Estate value less RNRB (-£175,000) 


Estate value less basic IHT threshold (-£315,000) 


Amount of the estate that IHT is due on 


 In this example, the full RNRB has been used up, but the unused £10,000 of the NRB would be available to transfer to the person’s spouse or civil partner. 

Transferable Nil Rate Band 

The NRB can be transferred between spouses and civil partners after the first death. This is referred to as the Transferable Nil Rate Band (TNRB). This means that if the first partner passes away and their estate is valued lower than the NRB or they have not used a portion of their NRB, the remaining amount will be added to the surviving partner’s threshold. 

An example of this can be seen in the above case; the remaining £10,000 of NRB can be transferred to the partner of the deceased and added to their threshold. This would bring their NRB to £335,000 at the time of their death.  

The TRNB is not automatically applied – a form must be filled in to make a claim to transfer it. 

Click here to read our blog on  Nil Rate Band Discretionary Trusts.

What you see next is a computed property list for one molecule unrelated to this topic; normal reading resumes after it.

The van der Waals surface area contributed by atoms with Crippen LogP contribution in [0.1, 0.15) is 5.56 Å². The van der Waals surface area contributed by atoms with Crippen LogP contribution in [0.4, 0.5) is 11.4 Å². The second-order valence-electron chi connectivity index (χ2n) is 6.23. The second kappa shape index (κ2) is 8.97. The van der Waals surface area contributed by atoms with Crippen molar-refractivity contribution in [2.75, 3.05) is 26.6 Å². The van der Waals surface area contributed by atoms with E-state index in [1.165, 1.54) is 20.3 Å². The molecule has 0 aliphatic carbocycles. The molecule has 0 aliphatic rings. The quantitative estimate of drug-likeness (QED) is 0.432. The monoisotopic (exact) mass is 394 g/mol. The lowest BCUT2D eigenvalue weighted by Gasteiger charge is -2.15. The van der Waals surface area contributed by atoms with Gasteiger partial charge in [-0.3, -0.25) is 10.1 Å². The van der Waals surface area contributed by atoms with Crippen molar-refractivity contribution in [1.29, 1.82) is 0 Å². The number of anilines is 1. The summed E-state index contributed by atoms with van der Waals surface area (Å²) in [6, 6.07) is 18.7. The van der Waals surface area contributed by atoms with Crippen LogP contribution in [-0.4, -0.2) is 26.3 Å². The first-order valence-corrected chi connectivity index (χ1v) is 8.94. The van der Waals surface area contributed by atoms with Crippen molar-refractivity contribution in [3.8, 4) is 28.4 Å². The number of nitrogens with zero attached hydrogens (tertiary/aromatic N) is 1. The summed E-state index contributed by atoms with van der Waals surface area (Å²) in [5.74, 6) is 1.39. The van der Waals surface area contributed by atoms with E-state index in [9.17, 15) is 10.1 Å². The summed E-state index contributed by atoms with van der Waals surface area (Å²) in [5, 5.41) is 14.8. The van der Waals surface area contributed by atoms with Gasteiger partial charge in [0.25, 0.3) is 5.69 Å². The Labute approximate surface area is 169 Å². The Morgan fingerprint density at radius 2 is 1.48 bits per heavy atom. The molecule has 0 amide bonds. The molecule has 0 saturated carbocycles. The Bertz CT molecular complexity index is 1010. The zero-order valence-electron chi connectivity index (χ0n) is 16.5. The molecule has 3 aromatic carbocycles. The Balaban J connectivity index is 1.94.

What forms are needed to pay Inheritance Tax? 

Estates that do not need to pay IHT will have to complete an IHT205 form if the death was before 2022.  

Deaths from 1 January 2022 onwards will not need this form, as HMRC changed the requirements from this date. Such estates are known as excepted estates. Estate details must still be reported to HMRC for excepted estates. 

Estates that are subject to IHT require a IHT400 form. However, some estates that do not require an IHT payment will still need to fill out this form depending on certain circumstances as set out by HMRC. This is known as a NIL400. 


Who pays Inheritance Tax? 

Funds from the estate are usually used to pay IHT to HMRC. This should be actioned by the Executor or Administrator dealing with the estate. Beneficiaries do not normally pay IHT on their inheritance. 

Who pays IHT on gifts? 

People who you gift to in the seven years before your death may have to pay IHT on the value of their gift. 


A summary of gifting 

What is a gift?